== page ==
Monday News: YouTube & ContentID, suing for hypothetical infringement, Tate Archive adds content, and origins of Chinese Science Fiction
It just goes to show how difficult the balance is between protecting everyone’s IP rights, including those that inhere in the public domain.
ContentID is supposed to help rightsholders and content creators manage and monetize their content on the site. The system works by checking every video upload against a database of audio and video “fingerprints” submitted by rightsholders. So when you upload a video, the Content ID tool can spot a song snippet used in that video, and the rightsholder gets to decide what happens when there is a match by setting “usage restrictions” — it can elect to Block, Track, or Monetize (i.e., get a portion of revenue generated from ads around the video).
When ContentID first launched, we were wary of the dangers that an automated filtering system like ContentID posed, and warned against the system’s potential to automatically censor fair uses. Unfortunately, our predictions have largely come to be true. –EFF
A few months ago, we wrote about a lawsuit filed by a boxing promoter that sued UStream for not taking down streams of a boxing match fast enough. The promoter claims that because it warned UStream ahead of time to block these streams, it should have been faster about deleting them. That case is still ongoing and headed to trial, but in another story of boxing and streaming, we now have an attempt at creating a legal violation of pre-crime copyright infringement. It appears that HBO and Showtime have decided to pre-sue two sites that it claims are planning to stream the big Floyd Mayweather/Manny Pacquiao boxing match. –Tech Dirt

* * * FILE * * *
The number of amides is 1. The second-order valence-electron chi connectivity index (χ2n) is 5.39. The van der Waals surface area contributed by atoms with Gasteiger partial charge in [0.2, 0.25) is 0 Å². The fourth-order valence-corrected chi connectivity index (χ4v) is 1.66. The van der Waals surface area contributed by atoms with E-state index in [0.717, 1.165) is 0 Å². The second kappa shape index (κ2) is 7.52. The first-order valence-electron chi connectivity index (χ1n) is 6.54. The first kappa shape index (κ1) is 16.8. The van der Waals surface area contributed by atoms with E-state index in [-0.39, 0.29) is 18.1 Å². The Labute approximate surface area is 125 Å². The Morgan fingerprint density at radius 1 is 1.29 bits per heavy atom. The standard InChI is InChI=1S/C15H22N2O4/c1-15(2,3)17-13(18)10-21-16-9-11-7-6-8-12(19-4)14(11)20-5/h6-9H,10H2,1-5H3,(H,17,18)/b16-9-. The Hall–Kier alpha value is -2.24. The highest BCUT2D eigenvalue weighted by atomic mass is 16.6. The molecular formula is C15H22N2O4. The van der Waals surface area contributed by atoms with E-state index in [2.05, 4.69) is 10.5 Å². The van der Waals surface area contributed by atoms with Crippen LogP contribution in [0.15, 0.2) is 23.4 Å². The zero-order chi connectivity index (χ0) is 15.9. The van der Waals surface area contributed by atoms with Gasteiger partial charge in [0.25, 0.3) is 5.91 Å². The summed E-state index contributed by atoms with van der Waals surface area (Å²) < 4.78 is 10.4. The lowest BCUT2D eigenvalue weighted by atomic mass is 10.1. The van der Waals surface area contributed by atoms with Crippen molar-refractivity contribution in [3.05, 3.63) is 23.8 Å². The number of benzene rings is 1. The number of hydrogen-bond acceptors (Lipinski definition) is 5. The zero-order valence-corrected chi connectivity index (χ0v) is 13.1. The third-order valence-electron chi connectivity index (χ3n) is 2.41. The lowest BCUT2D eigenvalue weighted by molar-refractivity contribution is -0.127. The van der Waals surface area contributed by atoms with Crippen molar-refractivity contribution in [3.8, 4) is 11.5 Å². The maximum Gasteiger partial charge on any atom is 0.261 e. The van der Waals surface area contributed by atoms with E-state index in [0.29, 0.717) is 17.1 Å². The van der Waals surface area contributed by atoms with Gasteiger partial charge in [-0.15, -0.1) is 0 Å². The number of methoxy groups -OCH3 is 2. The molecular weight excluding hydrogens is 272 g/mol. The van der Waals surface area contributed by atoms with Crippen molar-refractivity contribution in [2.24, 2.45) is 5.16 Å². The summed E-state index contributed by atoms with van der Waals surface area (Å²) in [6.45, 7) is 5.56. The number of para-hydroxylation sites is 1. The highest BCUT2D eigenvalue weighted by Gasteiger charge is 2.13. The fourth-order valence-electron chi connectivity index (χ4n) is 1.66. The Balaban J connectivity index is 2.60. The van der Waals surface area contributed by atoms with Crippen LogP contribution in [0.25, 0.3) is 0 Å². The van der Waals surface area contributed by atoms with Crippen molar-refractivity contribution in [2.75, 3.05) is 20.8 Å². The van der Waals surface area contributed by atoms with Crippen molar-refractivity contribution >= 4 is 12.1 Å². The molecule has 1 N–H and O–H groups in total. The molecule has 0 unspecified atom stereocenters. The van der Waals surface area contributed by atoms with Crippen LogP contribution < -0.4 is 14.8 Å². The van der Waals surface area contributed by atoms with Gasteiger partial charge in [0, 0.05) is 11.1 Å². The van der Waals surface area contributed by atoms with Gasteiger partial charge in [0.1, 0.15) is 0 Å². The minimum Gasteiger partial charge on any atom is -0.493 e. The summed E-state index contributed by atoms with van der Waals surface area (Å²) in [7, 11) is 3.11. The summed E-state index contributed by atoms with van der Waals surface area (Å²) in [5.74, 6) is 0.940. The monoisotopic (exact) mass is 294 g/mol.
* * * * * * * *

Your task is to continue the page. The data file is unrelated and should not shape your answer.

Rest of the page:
- An extensive collection of over 1000 negatives taken by surrealist artist Eileen Agar. The materials include images of coastal scenes in Brittany and Cornwall and a small selection of photographs of Dora Maar, Pablo Picasso and Man Ray on the beach in Juan-les-Pins, France.
- Drawings, sketchbooks and letters from artist Felicia Browne, one of the first British volunteers to die in the Spanish Civil War and the only British woman to play a combatant role. The letters and drawings tell the unique story of Browne’s journey to Spain where she joined the militia and was engulfed in the outbreak of the war. –infoDOCKET
In 1903, Lu Xun, who is generally considered the “founding father” of modern Chinese literature, translated Jules Verne’s From the Earth to the Moon while he was studying in Japan. But he did not translate it from the original French text. What happened was that he found the translations of another two novels by Verne published as serializations on a Chinese magazine called New Fiction, which was founded by Liang Qichao, one of the leading Chinese intellectuals at the time. He was deeply intrigued by this peculiar type of fictions. Then, one day, in a second-hand bookstore, Lu Xun encountered a Japanese book called “Travelling on the Moon”, translated by Inoue Tsutomu. Without knowing that it was written by the same author as the two novels in New Fiction, he decided to translate this Japanese version into Chinese because he felt it shared the same flavour with the other two. Unfortunately, not many people had read this Chinese version because it did not sell. Even years later, when Lu Xun became well known in China’s literature world, the reprinted version did not have the translator’s name on it for some unfathomable reason. –Amazing Stories